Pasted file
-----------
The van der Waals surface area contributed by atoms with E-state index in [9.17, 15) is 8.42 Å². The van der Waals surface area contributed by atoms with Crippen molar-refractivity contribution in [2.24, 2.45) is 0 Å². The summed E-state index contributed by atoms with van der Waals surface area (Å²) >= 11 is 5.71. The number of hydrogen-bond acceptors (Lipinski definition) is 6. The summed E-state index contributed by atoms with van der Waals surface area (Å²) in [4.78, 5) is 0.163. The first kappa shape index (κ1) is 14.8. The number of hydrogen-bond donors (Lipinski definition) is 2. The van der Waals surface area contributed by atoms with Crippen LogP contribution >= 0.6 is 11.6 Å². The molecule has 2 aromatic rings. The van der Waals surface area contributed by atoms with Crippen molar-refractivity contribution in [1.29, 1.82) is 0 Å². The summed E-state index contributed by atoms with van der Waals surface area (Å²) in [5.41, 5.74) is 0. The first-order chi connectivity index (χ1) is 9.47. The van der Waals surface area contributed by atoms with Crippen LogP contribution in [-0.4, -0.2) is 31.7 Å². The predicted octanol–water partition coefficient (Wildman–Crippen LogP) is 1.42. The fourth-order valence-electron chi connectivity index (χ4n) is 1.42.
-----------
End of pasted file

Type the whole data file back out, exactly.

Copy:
The van der Waals surface area contributed by atoms with E-state index in [9.17, 15) is 8.42 Å². The van der Waals surface area contributed by atoms with Crippen molar-refractivity contribution in [2.24, 2.45) is 0 Å². The summed E-state index contributed by atoms with van der Waals surface area (Å²) >= 11 is 5.71. The number of hydrogen-bond acceptors (Lipinski definition) is 6. The summed E-state index contributed by atoms with van der Waals surface area (Å²) in [4.78, 5) is 0.163. The first kappa shape index (κ1) is 14.8. The number of hydrogen-bond donors (Lipinski definition) is 2. The van der Waals surface area contributed by atoms with Crippen LogP contribution >= 0.6 is 11.6 Å². The molecule has 2 aromatic rings. The van der Waals surface area contributed by atoms with Crippen molar-refractivity contribution in [1.29, 1.82) is 0 Å². The summed E-state index contributed by atoms with van der Waals surface area (Å²) in [5.41, 5.74) is 0. The first-order chi connectivity index (χ1) is 9.47. The van der Waals surface area contributed by atoms with Crippen LogP contribution in [-0.4, -0.2) is 31.7 Å². The predicted octanol–water partition coefficient (Wildman–Crippen LogP) is 1.42. The fourth-order valence-electron chi connectivity index (χ4n) is 1.42.